“The trouble with you and me, my friend,” Don Henley once sang, “is the trouble with this nation. Too many blessings, too little appreciation.”
Such sentiments are necessarily at odds with the cult of consumption and its belief that one is incomplete until one buys what the store is selling, that one can change one's entire life, find wholeness and a better self, in the things one owns. It is a faith — the word is used advisedly — that finds expression each year in scenes of people surging into temples of commerce, pulling guns and getting into fistfights while trying to buy things they feel they need.
But the things we need most in this life cannot be found in temples of commerce or bought at any price. Did more of us know that, back in the era when men still wore hats and women gloves? Maybe. Or maybe that's just a trick of memory, painting olden days in sepia tones.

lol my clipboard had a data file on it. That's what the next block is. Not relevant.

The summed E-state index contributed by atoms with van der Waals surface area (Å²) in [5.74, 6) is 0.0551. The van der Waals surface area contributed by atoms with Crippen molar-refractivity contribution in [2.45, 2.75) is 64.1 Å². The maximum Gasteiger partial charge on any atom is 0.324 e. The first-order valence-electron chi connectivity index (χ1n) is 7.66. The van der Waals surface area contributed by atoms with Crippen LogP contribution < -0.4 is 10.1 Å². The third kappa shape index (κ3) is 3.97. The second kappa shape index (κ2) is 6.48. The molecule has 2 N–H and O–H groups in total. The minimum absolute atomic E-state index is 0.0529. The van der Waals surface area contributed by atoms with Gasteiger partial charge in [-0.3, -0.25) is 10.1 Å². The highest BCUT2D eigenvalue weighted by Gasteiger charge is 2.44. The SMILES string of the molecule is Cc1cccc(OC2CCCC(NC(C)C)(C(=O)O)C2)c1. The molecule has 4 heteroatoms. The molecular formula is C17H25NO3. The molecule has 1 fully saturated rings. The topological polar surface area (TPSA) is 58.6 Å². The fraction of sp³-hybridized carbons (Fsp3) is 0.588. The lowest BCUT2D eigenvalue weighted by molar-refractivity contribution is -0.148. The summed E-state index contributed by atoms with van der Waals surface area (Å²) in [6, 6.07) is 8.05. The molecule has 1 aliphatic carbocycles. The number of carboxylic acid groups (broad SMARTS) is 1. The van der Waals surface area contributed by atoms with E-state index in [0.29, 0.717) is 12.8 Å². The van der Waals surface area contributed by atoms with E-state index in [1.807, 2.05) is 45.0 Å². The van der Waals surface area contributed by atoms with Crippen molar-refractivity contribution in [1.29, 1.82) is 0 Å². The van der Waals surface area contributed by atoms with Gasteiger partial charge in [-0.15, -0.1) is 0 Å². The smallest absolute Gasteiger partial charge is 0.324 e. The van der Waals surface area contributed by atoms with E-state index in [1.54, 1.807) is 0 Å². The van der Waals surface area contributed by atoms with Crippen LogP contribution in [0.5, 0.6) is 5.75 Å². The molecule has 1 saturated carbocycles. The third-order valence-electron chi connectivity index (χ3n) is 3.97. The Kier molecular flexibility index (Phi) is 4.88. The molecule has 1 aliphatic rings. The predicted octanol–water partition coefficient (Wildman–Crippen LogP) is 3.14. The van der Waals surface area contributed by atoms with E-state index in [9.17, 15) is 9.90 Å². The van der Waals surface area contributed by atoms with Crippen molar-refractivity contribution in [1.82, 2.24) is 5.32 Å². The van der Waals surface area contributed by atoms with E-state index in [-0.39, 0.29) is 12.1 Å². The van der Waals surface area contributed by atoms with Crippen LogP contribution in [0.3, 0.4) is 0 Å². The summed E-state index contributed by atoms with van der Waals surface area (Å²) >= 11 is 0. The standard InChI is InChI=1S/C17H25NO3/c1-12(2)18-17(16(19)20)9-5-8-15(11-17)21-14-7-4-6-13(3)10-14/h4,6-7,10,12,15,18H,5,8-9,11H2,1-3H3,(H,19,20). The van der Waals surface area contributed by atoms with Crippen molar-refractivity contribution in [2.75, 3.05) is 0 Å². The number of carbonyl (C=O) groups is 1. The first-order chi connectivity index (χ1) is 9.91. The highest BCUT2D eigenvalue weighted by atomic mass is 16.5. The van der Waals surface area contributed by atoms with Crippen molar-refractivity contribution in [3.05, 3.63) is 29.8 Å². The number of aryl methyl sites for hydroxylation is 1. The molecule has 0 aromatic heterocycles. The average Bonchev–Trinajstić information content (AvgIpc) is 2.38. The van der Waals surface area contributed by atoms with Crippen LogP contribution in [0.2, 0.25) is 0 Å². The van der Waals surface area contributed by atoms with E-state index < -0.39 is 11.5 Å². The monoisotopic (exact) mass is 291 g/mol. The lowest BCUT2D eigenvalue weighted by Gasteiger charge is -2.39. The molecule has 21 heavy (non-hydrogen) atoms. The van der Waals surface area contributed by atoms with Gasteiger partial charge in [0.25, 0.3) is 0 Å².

So fine. No olden days; no sepia tones here. But you don't have to go back to 1950 to marvel at how some of us define what matters in this life. You can just go back to last week, to a holiday weekend some folks spent camping at the mall and punching one another in the face — and at least one of us spent in a hospital bed giving thanks for Jell-O. Something in that juxtaposition makes you want to pause, reconfigure your ideas of what truly matters in this life and what, ultimately, does not. Perhaps that's only to be expected when a woman is able to locate grace in a gelatin snack as the shoppers rush home with their trea-sures.
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